I'm excited to see that Collider: The Search for the World's Smallest Particles is now available in paperback, with an all new preface about the suspenseful start-up of the Large Hadron Collider, the most powerful particle-smasher in the world. If you (or a friend or relative) are curious about the quest for supersymmetry, investigations into why there is so much more matter than antimatter in the universe, the search for higher dimensions, and the effort to understand the source of mass in the particle world, the book answers many of these intriguing questions and more.

As Publishers Weekly wrote about Collider:
"Halpern makes the search for mysterious particles pertinent and exciting by explaining clearly what we don't know about the universe, and offering a hopeful outlook for future research"

Friday, July 30, 2010

B. Tripp's Book Review of Collider

There is an excellent new review of Collider on Brendan Tripp's book review site. Here is a short excerpt:

"I thoroughly enjoyed reading Collider and would recommend it to anyone who has an interest in physics, or even science in general. Not only is is a wonderful survey of what has happened in the field, it provides personalizing backgrounds on many major players that I'd never encountered previously, as well information on folks who did significant pieces of research that I'd never heard of. "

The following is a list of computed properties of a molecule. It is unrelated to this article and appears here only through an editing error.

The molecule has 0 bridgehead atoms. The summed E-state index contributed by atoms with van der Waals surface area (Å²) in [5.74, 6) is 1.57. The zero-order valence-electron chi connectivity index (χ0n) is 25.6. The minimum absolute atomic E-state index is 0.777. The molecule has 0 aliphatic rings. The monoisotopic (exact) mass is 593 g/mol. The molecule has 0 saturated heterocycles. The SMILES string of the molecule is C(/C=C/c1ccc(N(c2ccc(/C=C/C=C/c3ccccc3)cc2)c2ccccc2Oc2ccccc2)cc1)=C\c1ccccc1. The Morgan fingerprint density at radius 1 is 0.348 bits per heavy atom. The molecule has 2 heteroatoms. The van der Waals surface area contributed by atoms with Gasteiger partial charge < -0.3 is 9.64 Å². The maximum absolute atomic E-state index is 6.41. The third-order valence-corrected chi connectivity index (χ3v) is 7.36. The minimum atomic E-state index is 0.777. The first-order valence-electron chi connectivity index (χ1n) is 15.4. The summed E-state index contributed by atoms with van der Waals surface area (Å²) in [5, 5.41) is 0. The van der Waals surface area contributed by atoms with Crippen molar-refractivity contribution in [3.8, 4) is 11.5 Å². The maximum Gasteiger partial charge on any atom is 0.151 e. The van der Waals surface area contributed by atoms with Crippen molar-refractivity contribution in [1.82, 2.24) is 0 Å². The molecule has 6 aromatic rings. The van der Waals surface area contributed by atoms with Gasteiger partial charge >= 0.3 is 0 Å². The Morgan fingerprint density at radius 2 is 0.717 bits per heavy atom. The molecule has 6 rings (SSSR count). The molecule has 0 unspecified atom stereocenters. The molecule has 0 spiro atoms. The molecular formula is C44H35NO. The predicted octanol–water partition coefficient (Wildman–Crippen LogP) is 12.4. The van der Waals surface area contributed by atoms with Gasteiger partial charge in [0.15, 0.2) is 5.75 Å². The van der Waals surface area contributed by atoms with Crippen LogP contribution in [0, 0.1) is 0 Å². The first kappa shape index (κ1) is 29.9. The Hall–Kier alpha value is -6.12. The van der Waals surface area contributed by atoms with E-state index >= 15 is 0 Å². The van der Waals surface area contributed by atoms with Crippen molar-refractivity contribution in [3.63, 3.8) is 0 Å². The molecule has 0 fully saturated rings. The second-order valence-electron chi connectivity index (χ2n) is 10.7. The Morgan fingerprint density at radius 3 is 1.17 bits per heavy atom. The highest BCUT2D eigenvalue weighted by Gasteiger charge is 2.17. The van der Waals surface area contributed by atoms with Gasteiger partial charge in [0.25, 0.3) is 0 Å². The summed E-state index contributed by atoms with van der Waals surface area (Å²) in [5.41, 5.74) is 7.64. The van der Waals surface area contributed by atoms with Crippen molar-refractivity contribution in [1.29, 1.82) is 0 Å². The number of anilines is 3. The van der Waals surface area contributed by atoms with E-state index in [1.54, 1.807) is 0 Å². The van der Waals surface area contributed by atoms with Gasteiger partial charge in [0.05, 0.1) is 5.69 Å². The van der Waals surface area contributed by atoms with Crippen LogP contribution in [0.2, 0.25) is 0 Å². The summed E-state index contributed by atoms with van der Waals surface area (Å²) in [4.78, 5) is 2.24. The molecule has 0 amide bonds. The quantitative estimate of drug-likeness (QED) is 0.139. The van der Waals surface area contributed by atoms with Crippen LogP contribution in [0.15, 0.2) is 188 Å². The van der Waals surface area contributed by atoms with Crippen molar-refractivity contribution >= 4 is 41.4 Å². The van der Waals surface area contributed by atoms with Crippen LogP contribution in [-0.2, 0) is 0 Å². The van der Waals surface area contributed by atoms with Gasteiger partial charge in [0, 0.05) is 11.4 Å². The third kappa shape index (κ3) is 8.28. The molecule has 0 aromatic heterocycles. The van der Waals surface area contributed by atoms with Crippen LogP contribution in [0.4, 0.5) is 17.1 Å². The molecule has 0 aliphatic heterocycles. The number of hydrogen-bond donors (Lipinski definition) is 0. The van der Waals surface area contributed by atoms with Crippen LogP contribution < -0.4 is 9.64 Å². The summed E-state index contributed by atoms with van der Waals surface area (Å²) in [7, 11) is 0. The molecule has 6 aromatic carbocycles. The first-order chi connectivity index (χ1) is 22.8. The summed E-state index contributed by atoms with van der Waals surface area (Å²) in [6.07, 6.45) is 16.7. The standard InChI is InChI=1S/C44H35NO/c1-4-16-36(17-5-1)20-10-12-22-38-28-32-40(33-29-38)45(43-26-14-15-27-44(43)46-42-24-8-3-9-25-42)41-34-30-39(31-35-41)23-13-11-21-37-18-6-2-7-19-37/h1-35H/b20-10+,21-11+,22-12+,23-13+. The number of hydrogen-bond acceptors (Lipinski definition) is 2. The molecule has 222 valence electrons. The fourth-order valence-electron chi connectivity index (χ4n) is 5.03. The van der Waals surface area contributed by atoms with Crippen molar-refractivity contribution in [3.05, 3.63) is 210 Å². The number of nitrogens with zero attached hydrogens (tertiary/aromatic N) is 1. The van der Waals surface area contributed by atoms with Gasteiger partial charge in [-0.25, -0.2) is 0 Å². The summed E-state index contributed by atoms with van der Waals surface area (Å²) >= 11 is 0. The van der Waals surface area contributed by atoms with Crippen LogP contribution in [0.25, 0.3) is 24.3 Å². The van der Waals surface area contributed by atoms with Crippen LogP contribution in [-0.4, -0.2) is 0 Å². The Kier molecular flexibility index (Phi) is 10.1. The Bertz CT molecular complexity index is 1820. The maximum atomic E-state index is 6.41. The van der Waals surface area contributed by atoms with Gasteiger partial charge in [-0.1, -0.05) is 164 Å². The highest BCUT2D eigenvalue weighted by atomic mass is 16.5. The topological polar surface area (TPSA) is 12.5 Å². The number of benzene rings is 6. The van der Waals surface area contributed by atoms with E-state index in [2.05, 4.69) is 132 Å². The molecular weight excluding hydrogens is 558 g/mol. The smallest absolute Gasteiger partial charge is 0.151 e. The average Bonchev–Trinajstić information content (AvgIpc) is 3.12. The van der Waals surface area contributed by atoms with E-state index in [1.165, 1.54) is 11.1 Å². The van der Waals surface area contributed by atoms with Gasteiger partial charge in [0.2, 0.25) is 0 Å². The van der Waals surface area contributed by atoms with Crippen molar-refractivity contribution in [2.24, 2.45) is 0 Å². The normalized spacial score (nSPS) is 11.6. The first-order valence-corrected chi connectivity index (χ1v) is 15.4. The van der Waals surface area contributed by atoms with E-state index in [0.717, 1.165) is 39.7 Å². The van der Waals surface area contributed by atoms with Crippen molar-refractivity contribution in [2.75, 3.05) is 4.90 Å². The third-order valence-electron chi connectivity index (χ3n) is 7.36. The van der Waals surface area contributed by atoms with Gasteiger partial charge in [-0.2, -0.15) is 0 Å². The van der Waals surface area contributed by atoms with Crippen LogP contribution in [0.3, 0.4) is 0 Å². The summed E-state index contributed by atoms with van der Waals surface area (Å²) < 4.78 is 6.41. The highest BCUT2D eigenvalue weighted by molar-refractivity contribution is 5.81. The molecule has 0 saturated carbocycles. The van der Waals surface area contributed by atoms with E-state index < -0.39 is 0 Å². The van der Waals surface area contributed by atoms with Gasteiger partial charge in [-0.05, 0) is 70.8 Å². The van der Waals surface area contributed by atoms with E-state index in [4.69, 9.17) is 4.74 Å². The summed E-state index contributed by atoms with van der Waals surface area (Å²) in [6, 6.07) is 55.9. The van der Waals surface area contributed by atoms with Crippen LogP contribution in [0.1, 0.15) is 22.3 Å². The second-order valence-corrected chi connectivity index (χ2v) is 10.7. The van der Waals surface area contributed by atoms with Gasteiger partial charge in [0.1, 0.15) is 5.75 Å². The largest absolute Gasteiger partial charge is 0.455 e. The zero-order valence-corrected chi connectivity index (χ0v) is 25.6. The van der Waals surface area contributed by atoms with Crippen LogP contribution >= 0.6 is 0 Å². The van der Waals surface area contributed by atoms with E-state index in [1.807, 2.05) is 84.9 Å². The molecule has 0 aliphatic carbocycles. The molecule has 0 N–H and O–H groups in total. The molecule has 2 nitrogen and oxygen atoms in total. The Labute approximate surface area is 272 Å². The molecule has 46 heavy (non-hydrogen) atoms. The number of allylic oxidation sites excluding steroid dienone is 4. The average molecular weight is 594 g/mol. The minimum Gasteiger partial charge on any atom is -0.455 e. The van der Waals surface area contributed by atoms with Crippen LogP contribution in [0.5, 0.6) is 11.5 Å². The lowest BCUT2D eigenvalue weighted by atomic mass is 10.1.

-B. Tripp

Here is a link to the full review:
B. Tripp's Book Review of Collider

Saturday, July 3, 2010

Interview with Marcus Chown on

I recently had the fantastic opportunity to interview science writer Marcus Chown on the blogging "talk show" The topic was his new book "The Matchbox that Ate a Forty-Ton Truck."

As I am a long-time fan of his writings in New Scientist, and really enjoyed his book, it was a wonderful experience getting a chance to chat with him. He seems very down-to-earth, and has a gift for explaining difficult topics in a very visual, tangible manner.

Marcus's story about physicist Richard Feynman's letter to his mother is priceless. It is toward the end of the interview.

Here is a link to the video chat:

Interview with Marcus Chown on